Green power funds to be funneled only to new wind and solar projects

Posted on April 6, 2009. Filed under: Solar, Wind |


From an article by Paul Davidson in USA Today:

The nation’s largest developer of renewable energy today plans to unveil a green power purchase program that could shake up the market by channeling all of the money into new wind and solar projects.

Today, customers who buy green power have no assurances their payments will finance future clean energy projects.

NextEra Energy Resources, a unit of Florida-based electricity giant FPL Group, says it will put all proceeds from the sale of its EarthEra renewable energy certificates, or RECs, into a trust. The company’s auditor, Deloitte & Touche, will ensure the entire trust is funneled to new clean generation, NextEra executives say.

“We found people wanted transparency,” says Mark Maisto, who heads commodities and retail markets for NextEra. “They wanted to know where the money was going, and they wanted the money to make a difference.”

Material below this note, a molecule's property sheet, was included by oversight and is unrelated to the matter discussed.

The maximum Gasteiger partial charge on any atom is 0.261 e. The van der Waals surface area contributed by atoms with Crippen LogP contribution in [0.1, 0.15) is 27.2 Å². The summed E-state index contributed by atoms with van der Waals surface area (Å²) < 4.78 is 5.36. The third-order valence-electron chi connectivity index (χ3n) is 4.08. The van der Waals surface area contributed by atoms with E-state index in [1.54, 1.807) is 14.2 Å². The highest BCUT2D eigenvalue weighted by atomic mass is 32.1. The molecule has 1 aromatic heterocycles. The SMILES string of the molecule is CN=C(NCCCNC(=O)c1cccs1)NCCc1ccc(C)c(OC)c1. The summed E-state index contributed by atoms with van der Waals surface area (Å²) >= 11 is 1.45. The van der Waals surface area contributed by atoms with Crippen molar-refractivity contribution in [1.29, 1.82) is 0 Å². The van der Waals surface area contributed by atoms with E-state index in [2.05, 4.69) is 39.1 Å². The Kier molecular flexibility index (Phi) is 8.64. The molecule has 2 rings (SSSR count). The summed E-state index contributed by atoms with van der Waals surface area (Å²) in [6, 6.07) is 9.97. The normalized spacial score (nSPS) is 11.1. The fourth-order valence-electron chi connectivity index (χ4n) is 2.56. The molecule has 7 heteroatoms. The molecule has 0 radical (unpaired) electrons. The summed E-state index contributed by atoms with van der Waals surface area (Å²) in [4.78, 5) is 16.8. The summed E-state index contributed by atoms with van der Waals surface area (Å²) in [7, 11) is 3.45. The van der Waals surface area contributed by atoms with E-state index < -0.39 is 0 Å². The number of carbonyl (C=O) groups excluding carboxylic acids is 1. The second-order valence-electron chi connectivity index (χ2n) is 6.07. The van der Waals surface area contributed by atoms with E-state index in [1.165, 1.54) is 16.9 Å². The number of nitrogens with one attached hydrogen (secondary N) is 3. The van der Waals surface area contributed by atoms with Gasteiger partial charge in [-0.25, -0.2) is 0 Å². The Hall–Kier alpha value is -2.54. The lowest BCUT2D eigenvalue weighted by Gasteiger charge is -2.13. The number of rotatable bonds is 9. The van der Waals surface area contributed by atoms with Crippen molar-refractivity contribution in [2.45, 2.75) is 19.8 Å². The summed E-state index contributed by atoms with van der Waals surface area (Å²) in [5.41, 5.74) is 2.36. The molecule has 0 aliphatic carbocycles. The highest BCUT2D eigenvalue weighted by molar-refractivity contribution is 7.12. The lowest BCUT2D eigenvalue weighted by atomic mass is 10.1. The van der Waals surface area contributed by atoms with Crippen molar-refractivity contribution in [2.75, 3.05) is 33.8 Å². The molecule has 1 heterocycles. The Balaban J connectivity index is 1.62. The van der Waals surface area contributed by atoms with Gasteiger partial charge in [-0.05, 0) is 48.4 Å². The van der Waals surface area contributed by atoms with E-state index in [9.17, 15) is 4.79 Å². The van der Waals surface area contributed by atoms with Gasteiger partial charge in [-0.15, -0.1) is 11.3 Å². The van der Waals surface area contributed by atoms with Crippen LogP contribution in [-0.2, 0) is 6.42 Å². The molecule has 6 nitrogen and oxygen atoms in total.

Customers who pay extra for green power often don’t buy renewable energy itself, since it’s almost impossible to zap electricity from, say, a wind farm to a specific home or business. Rather, they buy renewable certificates — commodities that represent premiums above standard electric prices and subsidize a generator for each megawatt hour of electricity it produces. A megawatt hour can power an average house for a month.

The certificates are intended to prod developers to build clean-energy generators, which are more expensive than traditional power plants.

Many of them are purchased by utilities. They often must meet state standards that require them to include a certain portion of clean energy in their power purchases. Thirty-three states have quotas.

A growing number of certificates in recent years also have been bought by consumers and corporations that want to support green power to combat global warming. Sales in this voluntary market jumped at least 30% last year to about 24 million megawatts, says Lori Bird, an analyst at the National Renewable Energy Laboratory. Many of the certificates are sold through brokers.

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